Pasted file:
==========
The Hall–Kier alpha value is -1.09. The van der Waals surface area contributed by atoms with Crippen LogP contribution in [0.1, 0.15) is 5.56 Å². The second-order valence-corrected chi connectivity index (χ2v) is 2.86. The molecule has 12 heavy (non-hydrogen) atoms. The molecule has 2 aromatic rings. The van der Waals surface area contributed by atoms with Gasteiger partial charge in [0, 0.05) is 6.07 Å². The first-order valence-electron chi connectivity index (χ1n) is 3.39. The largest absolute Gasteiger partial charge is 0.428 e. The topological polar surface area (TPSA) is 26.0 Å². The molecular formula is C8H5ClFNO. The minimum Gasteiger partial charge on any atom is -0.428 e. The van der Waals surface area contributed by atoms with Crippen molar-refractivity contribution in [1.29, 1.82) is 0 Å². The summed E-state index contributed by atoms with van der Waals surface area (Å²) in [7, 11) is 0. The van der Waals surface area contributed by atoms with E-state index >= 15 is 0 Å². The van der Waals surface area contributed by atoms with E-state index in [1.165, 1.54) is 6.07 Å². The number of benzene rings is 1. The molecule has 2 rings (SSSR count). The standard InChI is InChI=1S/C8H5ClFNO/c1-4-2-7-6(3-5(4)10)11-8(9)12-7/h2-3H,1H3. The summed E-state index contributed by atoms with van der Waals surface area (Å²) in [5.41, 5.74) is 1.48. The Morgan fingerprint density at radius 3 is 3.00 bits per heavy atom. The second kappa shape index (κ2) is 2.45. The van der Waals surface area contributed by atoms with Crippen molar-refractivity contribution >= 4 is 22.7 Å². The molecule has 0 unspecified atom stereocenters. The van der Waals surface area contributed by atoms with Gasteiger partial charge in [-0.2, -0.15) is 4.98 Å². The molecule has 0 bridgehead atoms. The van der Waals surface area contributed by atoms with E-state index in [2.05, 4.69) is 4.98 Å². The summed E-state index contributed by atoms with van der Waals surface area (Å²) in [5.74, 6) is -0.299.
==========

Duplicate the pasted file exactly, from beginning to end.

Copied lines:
The Hall–Kier alpha value is -1.09. The van der Waals surface area contributed by atoms with Crippen LogP contribution in [0.1, 0.15) is 5.56 Å². The second-order valence-corrected chi connectivity index (χ2v) is 2.86. The molecule has 12 heavy (non-hydrogen) atoms. The molecule has 2 aromatic rings. The van der Waals surface area contributed by atoms with Gasteiger partial charge in [0, 0.05) is 6.07 Å². The first-order valence-electron chi connectivity index (χ1n) is 3.39. The largest absolute Gasteiger partial charge is 0.428 e. The topological polar surface area (TPSA) is 26.0 Å². The molecular formula is C8H5ClFNO. The minimum Gasteiger partial charge on any atom is -0.428 e. The van der Waals surface area contributed by atoms with Crippen molar-refractivity contribution in [1.29, 1.82) is 0 Å². The summed E-state index contributed by atoms with van der Waals surface area (Å²) in [7, 11) is 0. The van der Waals surface area contributed by atoms with E-state index >= 15 is 0 Å². The van der Waals surface area contributed by atoms with E-state index in [1.165, 1.54) is 6.07 Å². The number of benzene rings is 1. The molecule has 2 rings (SSSR count). The standard InChI is InChI=1S/C8H5ClFNO/c1-4-2-7-6(3-5(4)10)11-8(9)12-7/h2-3H,1H3. The summed E-state index contributed by atoms with van der Waals surface area (Å²) in [5.41, 5.74) is 1.48. The Morgan fingerprint density at radius 3 is 3.00 bits per heavy atom. The second kappa shape index (κ2) is 2.45. The van der Waals surface area contributed by atoms with Crippen molar-refractivity contribution >= 4 is 22.7 Å². The molecule has 0 unspecified atom stereocenters. The van der Waals surface area contributed by atoms with Gasteiger partial charge in [-0.2, -0.15) is 4.98 Å². The molecule has 0 bridgehead atoms. The van der Waals surface area contributed by atoms with E-state index in [2.05, 4.69) is 4.98 Å². The summed E-state index contributed by atoms with van der Waals surface area (Å²) in [5.74, 6) is -0.299.